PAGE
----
This blog is written by Philip Beisswenger, a mission worker serving with the Presbyterian church in Guatemala with my wife Bacilia and our three children–Matthew (12), Manny (9), and Stefi (7). I also have an adult son in the U.S. Air Force in North Carolina, and lives with his wife and baby girl. I’m a Presbyterian minister from Nashville, Tennessee. My studies at Macalester College and Vanderbilt Divinity School included two years in Costa Rica, Nicaragua and Colombia in the early 1980’s. Since then I’ve pastored in small and large churches in Tennessee, served four years as a Methodist missionary in Honduras, and two years as program director at a homeless shelter. Prior to coming to Guatemala in August 2010, I worked for nine years as Hispanic Ministries Coordinator for the Presbytery of Middle Tennessee and as pastor at Eastminster Presbyterian Church, a multi-cultual congregation in Nashville.
Bacilia is originally from Honduras, and studied business and accounting. She’s fluent in three languages–Garifuna, Spanish and English. Before we became mission workers in Guatemala, she was a governing elder at Eastminster Presbyterian Church. She serves as a deaconess and in the music ministry at Guatemala City’s Central Presbyterian Church.
In this blog I focus on our experiences in this beautiful country, our interactions with the diverse people here, and the many ways that the grace of Jesus Christ is alive amidst the violence and poverty that have plagued Guatemala over the years. There’s a high interest in what’s happening in the Presbyterian church, and as a pastor I can’t help but add some reflections on the Bible and the spiritual life.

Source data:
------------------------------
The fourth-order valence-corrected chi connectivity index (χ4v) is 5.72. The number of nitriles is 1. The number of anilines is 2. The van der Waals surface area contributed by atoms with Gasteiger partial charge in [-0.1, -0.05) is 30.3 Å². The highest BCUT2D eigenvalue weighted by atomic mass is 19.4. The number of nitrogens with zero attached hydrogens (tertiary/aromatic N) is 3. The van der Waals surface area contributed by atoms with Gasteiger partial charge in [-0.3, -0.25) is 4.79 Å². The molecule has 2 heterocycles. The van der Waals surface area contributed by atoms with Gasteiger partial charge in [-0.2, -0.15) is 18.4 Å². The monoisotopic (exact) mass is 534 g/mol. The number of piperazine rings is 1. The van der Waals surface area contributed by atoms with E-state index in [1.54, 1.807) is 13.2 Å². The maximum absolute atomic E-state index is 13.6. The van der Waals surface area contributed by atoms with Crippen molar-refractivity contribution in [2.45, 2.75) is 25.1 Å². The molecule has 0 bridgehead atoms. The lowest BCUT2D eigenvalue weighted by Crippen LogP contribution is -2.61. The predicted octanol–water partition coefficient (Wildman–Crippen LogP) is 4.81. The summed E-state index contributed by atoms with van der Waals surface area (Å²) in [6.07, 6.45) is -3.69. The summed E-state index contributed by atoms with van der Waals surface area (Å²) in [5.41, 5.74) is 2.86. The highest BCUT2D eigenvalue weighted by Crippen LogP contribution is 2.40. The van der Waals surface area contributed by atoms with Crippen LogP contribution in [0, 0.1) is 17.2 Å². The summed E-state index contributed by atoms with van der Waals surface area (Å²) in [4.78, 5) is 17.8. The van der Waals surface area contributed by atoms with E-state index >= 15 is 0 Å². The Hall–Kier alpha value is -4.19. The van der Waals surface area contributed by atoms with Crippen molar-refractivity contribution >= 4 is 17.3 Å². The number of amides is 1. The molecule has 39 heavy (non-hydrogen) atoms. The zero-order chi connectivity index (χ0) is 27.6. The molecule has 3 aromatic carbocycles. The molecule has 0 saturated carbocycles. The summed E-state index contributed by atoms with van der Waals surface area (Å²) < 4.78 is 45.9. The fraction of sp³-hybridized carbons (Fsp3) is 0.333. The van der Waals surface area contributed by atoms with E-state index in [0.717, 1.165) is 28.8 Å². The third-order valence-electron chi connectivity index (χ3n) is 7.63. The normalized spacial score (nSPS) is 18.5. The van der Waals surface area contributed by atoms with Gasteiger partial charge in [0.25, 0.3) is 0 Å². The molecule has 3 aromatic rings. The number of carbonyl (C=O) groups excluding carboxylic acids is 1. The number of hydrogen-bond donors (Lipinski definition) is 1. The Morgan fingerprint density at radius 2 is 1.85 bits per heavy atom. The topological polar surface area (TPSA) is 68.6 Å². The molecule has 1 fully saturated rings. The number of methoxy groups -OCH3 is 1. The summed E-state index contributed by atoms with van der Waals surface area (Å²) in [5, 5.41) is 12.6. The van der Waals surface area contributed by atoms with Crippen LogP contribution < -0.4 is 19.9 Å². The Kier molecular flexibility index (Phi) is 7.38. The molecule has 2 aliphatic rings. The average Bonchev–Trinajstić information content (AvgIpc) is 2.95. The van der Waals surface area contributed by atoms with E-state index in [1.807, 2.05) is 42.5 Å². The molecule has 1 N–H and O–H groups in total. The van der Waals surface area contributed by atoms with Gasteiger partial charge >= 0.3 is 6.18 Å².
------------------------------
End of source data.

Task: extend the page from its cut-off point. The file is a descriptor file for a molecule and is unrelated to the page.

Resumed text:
“The Rooster Crows” might seem like a peculiar name for a missionary’s blog, and I suppose it is. Nonetheless, the rooster (gallo in Spanish) is a misunderstood symbol that’s particularly fitting for God’s work in Guatemala. Let me explain:
In the Bible, the most famous rooster is the one that Peter heard after denying Jesus for a third time. The rooster’s cry jolted Peter into a painful awareness of his faithlessness. We might even wonder if the cock’s crow wasn’t meant to rub it in, squawking, “I knew you’d mess up! I told you so! I told you so!” But Jesus had a more redeeming purpose in mind.
Why the sound of a rooster? Why not the screech of an eagle, or the bark of a dog? Could it be that Jesus chose the rooster’s crow because of its ancient meaning–the advent of the dawn. Through history the cock’s crow has hailed the sun’s victory over night, and signaled the beginning of another day. Foreseeing Peter’s failure, Jesus saw to it that good news of grace could be heard during Peter’s darkest hour. Knowing he’d be headed for crucifixion when Peter needed him most, Jesus pre-arranged for Peter a sign of resurrection.
Signs of a new day are needed in Guatemala, where darkness persists. Eighteen years ago, a civil war ended here, along with military atrocities against the poor and thei advocates. Yet, spirals of violence didn’t stop; they just began to spin in a different deadly direction. Today, killing is rampant in Guatemala, with gang warfare, lynchings, kidnappings, and senseless slaughter. Once again the defenseless poor bear the brunt of it.
Under these circumstances, despair could easily prevail. That’s why the rooster’s crow is such a fitting symbol for Guatemala. And, as anyone who lives here can attest, roosters are heard all over the place. Perhaps it’s God plan, that they be dispersed into every neighborhood, repeating the same heartening refrain: “Christ lives! The dawn is coming! The dawn is coming!” (or something to that effect).
I came to Guatemala well aware, like Peter, of my imperfect faith. I also believe that God is announcing to this country that a new day is at hand, and that Jesus Christ is providing the grace and power for it to come. With that in mind, I add this blog’s voice to those of so many other roosters that are crowing about the exciting possibilities of this new day.